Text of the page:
Monday, March 1, 2021
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Springfield

Cold Day in Jersey, Cold Month in Denver

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Erika M.

Feb. 2, 2014 will go down in history as one of worst days to be a Denver Broncos fan. Everyone expected a good game that would come down to the wire: Peyton Manning’s explosive number one offense versus Richard Sherman’s dominant number one defense.

We were all proven wrong as the Seahawks brutally dominated the Broncos 43-8. Everything that could have went wrong for the Broncos did; a safety on the first play, a fumble, a pick six, a kickoff return. You needed a calculator and a Ph.D. to keep track of the turnovers. What may have stung the most for Broncos fans, though, was that their ‘explosive’ offense couldn’t score.

Rumors have been passed around the internet that perhaps Manning and other Broncos were paid to throw the game in a modern day Black Sox scandal. I wouldn’t put a lot of stock in those rumors though, because how much would you have to pay someone who makes 18 million dollars a year (Peyton Manning) to risk losing his career and that salary forever. It begs the question though, what did happen to the Broncos? Did they just save their worst game for last, did they forget to eat their Wheaties on Sunday morning? I guess we will never know.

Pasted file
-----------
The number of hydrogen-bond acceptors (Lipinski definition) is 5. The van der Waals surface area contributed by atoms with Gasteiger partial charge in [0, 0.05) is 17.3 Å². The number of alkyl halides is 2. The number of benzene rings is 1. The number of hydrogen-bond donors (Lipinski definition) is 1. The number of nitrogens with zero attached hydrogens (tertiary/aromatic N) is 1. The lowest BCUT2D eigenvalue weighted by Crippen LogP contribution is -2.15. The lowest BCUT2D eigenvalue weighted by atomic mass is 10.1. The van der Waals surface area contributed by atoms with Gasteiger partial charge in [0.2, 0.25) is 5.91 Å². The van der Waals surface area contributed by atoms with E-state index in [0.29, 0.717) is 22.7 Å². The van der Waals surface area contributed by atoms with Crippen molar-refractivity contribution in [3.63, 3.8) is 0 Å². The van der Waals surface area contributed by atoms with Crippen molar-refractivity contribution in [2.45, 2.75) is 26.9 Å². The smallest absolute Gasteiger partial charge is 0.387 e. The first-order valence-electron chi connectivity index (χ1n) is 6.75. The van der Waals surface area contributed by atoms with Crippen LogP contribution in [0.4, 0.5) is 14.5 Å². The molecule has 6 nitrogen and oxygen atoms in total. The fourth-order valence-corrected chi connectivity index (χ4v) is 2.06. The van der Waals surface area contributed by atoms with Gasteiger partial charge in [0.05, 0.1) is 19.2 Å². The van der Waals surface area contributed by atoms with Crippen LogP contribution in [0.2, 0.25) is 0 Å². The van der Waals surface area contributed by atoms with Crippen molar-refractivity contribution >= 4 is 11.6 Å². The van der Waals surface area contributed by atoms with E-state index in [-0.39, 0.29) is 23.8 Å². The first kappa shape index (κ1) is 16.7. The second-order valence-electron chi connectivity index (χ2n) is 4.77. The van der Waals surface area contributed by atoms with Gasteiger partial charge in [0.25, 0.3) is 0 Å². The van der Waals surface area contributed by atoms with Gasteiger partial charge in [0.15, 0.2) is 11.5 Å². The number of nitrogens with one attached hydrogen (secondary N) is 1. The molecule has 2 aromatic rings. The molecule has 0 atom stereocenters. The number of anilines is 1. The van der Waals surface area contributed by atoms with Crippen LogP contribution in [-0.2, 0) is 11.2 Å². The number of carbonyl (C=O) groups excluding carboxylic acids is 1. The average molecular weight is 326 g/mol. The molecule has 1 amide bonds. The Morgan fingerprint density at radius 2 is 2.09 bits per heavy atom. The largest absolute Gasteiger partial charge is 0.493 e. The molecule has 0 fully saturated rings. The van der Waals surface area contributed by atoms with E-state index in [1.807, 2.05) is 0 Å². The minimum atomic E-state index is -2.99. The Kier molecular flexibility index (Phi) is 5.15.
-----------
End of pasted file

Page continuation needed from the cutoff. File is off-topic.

We do know, however, that Broncos fans all across America have sunk into a depression.  Actually, football fans everywhere are embarking on our least favorite season: football off-season. Unless you’re a Seahawks fan, or one of those fair weather fans who as of Sunday think that the Seahawks are your team, you have been in depression since the day your team was kicked out of the playoffs. For Broncos fans who came so close and got destroyed so easily, the sting could last a lifetime.

There is no doubt that sports play a major role in the culture of the United States. You can’t walk down the street without seeing at least one person wearing some team’s logo. It’s how those in the sports realm seek to make a first impression: “Who is your team?” The answer could be a deal breaker if you stumble upon a rival. When your team loses, it is a sad day. Monday is only as good as the score was on Sunday.

Some, who live out of the sports world, may argue that Americans care too much about sports. They say it shouldn’t affect someone who wins and looses, people shouldn’t spend money on it, or support such barbaric activity. Those people will never understand loving a team and the camaraderie that you have amongst fans. I can sum up sports’ importance relatively easily. No matter how far away you are from home, how lost you feel having to watch your team away from those you have grown to love them with, you can step into any Buffalo Wild Wings or similar venue and be amongst friends: friends wearing your colors, friends wanting to talk and enjoy a game. That is a priceless moment for someone away from home, and is the quintessential beauty of sports.

Sports bring people together. They make people happy and, in today’s messed up world, things like that can’t be taken for granted. To the dissenters, leave our sports alone. To the Broncos fans and the rest of us missing our team: hang in there. Next season will be here before you know it.

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